The Liverpool Tool Library will let you borrow everything you need for your next DIY project
A library of tools helps DIYers in Liverpool tackle projects at home without having to buy expensive equipment.
The Liverpool Tool Library was started a year ago by Imogen Woolley and has since accumulated nearly 2,000 tool loans.
She estimates that, from the smallest jobs to major renovations, members saved around £55,000 over the 12 months by borrowing rather than buying what they needed.
“Tools are a necessity, but it doesn’t make sense that everyone has to own their own things, it’s all about sharing,” she explains.
Imogen had been cooking in the city center for three years when she started researching the concept of a tool library and how it could work in Liverpool.
“I really like DIY and I had a small workshop with tools that friends came to borrow. This got me thinking, what if you don’t have a friend who has the tools you need?
“I started looking for shared workspaces and sharing tools that way rather than a library at first, and then found out that tool libraries are a very common thing in Canada and the US. So I looked at the UK and saw that Edinburgh had a long standing one..
“I messaged them during the first lockdown and researched further how I could start a website and make it happen here.”
In October 2020 Imogen found the perfect premises in Aspen Yard at L8 and Edinburgh Library organizers launched the Liverpool Tool Library by donating 150 tools.
“It started our inventory and then we made a call and over the year around 600 tools were donated from the Liverpool area. People have been so generous and really motivated, which is amazing,” says Imogen.
“There were a lot of different reasons for the donations; obviously some people replace their old tools with new ones, but those are also people who want to save space, or maybe they inherited the tools from someone who died, or it’s just because that they believe in the idea.
“In fact, people came to give us tools and said, ‘Now I can borrow it from you, but others can too’.”
Imogen says the library avoids any potential embarrassment of lending to someone you know.
“If you lend something to a friend or a neighbor and it goes wrong, there’s a whole dynamic that can be a bit tricky when we’re very relaxed, above all we can fix things and it’s all about get people to use it,” she explains.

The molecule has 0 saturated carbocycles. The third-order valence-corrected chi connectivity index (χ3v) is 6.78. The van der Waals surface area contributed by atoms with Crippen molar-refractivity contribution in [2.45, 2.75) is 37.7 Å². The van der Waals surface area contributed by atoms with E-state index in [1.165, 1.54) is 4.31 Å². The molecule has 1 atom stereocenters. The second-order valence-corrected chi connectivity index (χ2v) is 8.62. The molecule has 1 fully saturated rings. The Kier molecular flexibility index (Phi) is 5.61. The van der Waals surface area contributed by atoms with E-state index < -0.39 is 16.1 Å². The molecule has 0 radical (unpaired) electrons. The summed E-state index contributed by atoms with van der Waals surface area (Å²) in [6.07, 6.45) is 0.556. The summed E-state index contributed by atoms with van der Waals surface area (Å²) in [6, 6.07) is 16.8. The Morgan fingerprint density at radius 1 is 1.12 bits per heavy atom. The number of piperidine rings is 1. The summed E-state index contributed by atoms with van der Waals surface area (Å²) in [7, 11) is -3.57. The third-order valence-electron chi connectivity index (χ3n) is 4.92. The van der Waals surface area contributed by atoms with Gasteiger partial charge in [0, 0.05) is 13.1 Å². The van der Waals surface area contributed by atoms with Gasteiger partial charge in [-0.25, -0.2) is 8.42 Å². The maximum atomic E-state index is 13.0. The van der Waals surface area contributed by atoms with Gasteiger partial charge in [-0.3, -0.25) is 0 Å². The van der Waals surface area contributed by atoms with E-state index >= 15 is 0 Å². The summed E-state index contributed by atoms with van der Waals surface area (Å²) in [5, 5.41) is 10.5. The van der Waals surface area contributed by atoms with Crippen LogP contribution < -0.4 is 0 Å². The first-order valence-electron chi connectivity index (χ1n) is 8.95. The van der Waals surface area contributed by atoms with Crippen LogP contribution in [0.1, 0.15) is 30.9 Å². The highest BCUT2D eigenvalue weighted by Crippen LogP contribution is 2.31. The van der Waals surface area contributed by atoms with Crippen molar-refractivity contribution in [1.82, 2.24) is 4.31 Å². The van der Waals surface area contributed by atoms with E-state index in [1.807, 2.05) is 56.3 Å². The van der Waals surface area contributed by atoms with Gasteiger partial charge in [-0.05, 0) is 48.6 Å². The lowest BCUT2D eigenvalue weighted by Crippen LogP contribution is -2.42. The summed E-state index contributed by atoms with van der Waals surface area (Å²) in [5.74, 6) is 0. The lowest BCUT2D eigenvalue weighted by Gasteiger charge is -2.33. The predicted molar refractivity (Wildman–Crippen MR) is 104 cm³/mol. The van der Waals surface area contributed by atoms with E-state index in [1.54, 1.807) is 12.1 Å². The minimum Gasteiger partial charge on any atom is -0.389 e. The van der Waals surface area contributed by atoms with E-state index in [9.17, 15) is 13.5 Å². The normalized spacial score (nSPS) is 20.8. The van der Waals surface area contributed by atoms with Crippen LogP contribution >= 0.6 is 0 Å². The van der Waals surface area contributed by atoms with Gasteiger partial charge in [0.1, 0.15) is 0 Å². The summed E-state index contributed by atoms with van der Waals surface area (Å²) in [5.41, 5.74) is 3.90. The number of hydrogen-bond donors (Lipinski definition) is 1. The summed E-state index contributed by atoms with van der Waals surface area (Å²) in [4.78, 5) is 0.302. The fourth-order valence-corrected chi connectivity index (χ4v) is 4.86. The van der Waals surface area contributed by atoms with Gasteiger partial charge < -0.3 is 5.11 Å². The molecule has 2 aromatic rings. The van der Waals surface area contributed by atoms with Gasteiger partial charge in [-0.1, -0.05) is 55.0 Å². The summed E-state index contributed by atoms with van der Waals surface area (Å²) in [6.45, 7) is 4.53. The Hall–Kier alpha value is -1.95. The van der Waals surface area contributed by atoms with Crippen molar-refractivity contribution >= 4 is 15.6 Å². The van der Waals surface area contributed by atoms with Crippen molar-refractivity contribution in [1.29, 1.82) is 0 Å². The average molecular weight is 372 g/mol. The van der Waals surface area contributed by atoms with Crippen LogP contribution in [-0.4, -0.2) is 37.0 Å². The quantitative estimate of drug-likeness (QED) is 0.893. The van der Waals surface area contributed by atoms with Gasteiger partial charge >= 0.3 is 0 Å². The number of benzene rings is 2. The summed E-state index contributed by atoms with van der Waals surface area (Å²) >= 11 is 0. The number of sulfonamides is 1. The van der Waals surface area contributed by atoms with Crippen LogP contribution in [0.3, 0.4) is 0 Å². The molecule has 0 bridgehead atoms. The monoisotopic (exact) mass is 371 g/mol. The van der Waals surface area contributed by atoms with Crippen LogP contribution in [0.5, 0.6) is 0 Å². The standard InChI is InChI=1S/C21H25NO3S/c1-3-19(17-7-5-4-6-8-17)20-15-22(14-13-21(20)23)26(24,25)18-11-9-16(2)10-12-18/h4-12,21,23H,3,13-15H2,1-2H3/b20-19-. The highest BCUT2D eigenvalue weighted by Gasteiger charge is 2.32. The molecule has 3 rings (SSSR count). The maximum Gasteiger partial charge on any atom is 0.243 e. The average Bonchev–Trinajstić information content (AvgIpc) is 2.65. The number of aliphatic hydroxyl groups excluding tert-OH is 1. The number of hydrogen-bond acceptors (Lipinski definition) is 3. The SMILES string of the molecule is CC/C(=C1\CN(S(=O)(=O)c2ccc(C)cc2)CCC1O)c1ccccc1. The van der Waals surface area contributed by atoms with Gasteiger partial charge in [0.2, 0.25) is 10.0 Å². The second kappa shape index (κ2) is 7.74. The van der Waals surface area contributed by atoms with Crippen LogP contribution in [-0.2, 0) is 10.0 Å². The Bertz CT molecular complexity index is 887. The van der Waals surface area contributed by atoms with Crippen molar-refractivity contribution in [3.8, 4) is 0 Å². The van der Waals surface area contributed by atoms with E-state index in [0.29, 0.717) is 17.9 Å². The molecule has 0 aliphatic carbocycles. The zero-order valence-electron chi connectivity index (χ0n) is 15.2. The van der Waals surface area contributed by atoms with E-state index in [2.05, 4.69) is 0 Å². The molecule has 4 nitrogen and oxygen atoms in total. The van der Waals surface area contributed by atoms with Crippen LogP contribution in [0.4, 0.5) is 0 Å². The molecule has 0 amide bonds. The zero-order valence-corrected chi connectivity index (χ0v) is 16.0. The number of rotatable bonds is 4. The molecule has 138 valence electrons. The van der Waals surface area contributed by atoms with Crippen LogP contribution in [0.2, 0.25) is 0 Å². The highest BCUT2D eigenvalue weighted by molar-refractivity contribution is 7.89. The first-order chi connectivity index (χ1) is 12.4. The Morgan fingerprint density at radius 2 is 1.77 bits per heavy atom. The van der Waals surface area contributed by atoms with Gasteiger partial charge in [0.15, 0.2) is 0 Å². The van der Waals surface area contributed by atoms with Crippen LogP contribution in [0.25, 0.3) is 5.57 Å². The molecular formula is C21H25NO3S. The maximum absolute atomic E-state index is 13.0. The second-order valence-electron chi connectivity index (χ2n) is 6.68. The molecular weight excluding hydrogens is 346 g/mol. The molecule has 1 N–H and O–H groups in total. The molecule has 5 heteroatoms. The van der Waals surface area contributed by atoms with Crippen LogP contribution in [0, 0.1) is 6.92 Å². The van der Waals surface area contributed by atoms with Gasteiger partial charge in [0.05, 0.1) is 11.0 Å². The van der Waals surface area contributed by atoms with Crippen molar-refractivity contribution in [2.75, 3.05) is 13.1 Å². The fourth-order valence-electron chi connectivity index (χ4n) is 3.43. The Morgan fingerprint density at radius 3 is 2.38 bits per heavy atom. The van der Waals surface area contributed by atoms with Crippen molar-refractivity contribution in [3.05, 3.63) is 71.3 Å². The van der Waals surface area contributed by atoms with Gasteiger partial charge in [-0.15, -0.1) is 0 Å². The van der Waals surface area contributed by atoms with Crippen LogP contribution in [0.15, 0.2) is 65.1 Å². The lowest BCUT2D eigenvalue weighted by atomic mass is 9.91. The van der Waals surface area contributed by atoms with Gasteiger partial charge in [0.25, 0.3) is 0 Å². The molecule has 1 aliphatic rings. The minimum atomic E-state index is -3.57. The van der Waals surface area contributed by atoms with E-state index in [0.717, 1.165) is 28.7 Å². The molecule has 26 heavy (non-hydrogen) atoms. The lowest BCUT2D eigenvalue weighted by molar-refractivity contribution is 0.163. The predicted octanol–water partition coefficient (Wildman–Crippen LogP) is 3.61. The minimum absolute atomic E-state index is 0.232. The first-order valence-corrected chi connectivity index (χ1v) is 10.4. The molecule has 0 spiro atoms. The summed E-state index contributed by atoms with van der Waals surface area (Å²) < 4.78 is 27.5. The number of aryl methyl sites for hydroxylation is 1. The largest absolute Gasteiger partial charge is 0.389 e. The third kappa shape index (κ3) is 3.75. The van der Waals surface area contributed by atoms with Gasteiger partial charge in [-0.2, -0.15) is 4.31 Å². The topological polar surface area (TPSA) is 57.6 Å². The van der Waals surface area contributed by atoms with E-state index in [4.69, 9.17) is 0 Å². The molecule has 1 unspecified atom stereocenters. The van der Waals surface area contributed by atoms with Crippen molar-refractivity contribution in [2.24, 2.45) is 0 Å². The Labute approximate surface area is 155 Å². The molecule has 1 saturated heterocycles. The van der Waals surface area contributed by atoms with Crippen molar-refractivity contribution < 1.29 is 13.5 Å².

“I really like figuring out how things work and fixing things, I love that side of it, so a big part of the tool library is knowledge sharing. I learn as I go, and the volunteers too We take things from people who come and use the library so that we all share what worked and what didn’t.
The Liverpool Tool Library was launched in January last year, just as the country entered another lockdown, but Imogen says it likely contributed to its immediate success.
“It was an interesting time to open, but people reacted very well. They were stuck at home and eager to do anything. So we just put precautionary measures in place, like cleaning the tools and making sure they are safe to use.
“Tools can be quite expensive, or you can do a project that requires a really specific tool. I think the cost can hold people back and not know what to do with it afterwards.
“So many tools sit in a shed for months or years, not being used, and during that time they need maintenance, which can be a really unnecessary cycle. Thanks to the tools library, you know they are very well supported and used, so we make the most of them.
The Liverpool Tool Library now has approximately 680 different tools available online on loan and over 100 awaiting inventory. Drills are always popular, but miter saws were the most praised in the first year, along with folding ladders which can be very difficult to store around the house.
To be able to borrow, do-it-yourselfers only need to create a subscription via the library’s website where they can also view inventory and verify that they have the necessary tools. It’s pay what you can afford, but there’s a suggested annual fee of £20, then tools can be reserved for pick up and return on Wednesdays between 4pm and 7pm and Saturdays 10am to 1 p.m.
“Once you’ve signed up you can borrow anything you need at no extra cost and although we suggest a week’s rental, if you still need something and no one else wants, you can extend it for an extra week. It works because so many people have shared their own tools, which keeps costs down.”
Later this year, the library will hold workshops to make people more comfortable with power tools and repairs.
“In addition to helping people save money and reduce unnecessary purchases through loans, we also want to promote repair and repair instead of throwing away,” says Imogen. “If you have the tools and a bit of knowledge, a lot of what we throw away doesn’t need to be.”
Learn more about the Liverpool Tool Library here.
Article by Dawn Collinson